In the clearer waters of upper Midwest lakes, like St. Clair or other typical Northwoods smallmouth water, he favors a willow blade design. Specifically, he likes a 3/4-ounce tandem-willow style Booyah Covert Series JC Special with a small Colorado blade up front and a large willow blade in back. That bait can be thrown a long ways and reeled in fast. In exceptionally clear water, says Christie, you don't want fish to get a good look at the lure. He adds life to his bait with quick turns of the reel handle, a pop of the rod tip, movements that add flash or skirt flair.
On a typical inland lake or river system, he looks for a creek channel or other area with a transition from shallow to deep water. Christie will fish each side of that transition to quickly determine whether bass are going to be deep or shallow. Fishing areas offering both types of water speeds up the learning process.
For bass relating to vegetation, he concentrates on tops and edges. When the water temperature is between 62 and 65 degrees, Christie burns a spinnerbait across the top of the grass. He says bass often crush it when it gets to the edge in these conditions. However, two weeks later, on that same grass line—when water temps may be 52 or 48 degrees or colder—a different tactic might be necessary. He'll still fish across the top of the grass, but now, when he reaches the edge, he’ll slow the spinnerbait down and follow the grass as it goes down in the water column. He says you don't necessarily have to crawl the bait at this time. As long as the water is clear, bass will still come and get it.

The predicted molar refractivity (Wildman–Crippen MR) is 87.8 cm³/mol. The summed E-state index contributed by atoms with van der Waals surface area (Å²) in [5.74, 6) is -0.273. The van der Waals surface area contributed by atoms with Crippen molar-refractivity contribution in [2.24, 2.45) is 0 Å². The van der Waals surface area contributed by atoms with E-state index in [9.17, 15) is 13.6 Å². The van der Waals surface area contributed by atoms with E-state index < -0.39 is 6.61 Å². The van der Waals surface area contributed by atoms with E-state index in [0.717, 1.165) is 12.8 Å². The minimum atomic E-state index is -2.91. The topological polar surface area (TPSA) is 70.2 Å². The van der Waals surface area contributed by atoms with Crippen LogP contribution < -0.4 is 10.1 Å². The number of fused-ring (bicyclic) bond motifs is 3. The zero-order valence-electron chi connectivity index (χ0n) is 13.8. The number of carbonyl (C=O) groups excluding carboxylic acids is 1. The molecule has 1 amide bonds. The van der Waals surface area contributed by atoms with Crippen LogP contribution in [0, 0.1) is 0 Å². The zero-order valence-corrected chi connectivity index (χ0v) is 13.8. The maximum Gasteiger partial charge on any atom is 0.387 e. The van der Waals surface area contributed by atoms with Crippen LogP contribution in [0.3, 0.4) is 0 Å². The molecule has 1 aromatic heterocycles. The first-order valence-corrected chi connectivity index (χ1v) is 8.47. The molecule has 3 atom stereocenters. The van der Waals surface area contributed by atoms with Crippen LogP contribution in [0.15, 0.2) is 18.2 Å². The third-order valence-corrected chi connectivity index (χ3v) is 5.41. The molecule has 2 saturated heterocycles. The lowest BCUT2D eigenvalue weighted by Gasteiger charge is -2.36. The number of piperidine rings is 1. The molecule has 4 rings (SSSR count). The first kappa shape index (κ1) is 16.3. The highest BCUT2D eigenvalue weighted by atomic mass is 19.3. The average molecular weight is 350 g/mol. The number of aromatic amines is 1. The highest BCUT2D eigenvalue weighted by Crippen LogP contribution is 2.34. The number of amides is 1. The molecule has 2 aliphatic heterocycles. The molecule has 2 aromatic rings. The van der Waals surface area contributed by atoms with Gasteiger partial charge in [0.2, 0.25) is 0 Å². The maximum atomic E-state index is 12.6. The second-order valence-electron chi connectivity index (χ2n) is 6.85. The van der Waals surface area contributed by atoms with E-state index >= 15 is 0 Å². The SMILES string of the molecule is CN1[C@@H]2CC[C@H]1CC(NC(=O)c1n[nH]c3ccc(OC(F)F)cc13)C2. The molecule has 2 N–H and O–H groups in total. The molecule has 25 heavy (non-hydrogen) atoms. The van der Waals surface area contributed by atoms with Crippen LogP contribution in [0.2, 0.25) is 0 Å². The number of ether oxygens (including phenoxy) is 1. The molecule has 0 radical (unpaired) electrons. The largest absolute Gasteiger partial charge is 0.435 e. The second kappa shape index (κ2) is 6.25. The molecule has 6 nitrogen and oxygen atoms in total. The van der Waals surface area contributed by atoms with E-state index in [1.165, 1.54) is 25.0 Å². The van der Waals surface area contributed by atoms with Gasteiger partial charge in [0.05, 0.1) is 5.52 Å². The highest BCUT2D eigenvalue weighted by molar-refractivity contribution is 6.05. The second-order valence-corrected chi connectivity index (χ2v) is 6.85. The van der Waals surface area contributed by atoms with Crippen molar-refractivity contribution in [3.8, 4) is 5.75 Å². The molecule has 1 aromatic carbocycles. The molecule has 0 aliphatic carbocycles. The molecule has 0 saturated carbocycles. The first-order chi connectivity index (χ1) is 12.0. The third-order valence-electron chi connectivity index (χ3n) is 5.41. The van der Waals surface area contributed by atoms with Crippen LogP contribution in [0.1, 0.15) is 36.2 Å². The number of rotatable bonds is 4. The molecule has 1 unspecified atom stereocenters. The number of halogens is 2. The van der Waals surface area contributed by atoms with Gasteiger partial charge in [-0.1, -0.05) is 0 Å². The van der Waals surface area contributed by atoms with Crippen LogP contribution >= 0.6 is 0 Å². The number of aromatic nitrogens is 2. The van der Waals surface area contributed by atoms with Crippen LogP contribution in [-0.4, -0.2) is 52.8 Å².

Christie's typical trailers include a light YUM Swim’n Dinger or YUM Pulse swimbait. The former offers a slim profile and enables him to work his bait deeper at a comfortable clip. The thicker-bodied Pulse slows the bait’s fall, making it well-suited to dirty- or cold-water conditions.
Most modern bass anglers are familiar with the bladed jig—aka vibrating jig, aka Chatterbait. For pro angler Stephen Browning, who has earned more than $1.6 million in tournament winnings, it’s a perennial favorite—especially in the fall.
This time of year, Browning scours shoreline cover from his boat deck, often with a Z-Man Chatterbait dangling over the bow. He'll fire casts across a brush pile or some other type of cover, then use a mix of twitches and off-speed reel rotations to punctuate his retrieve.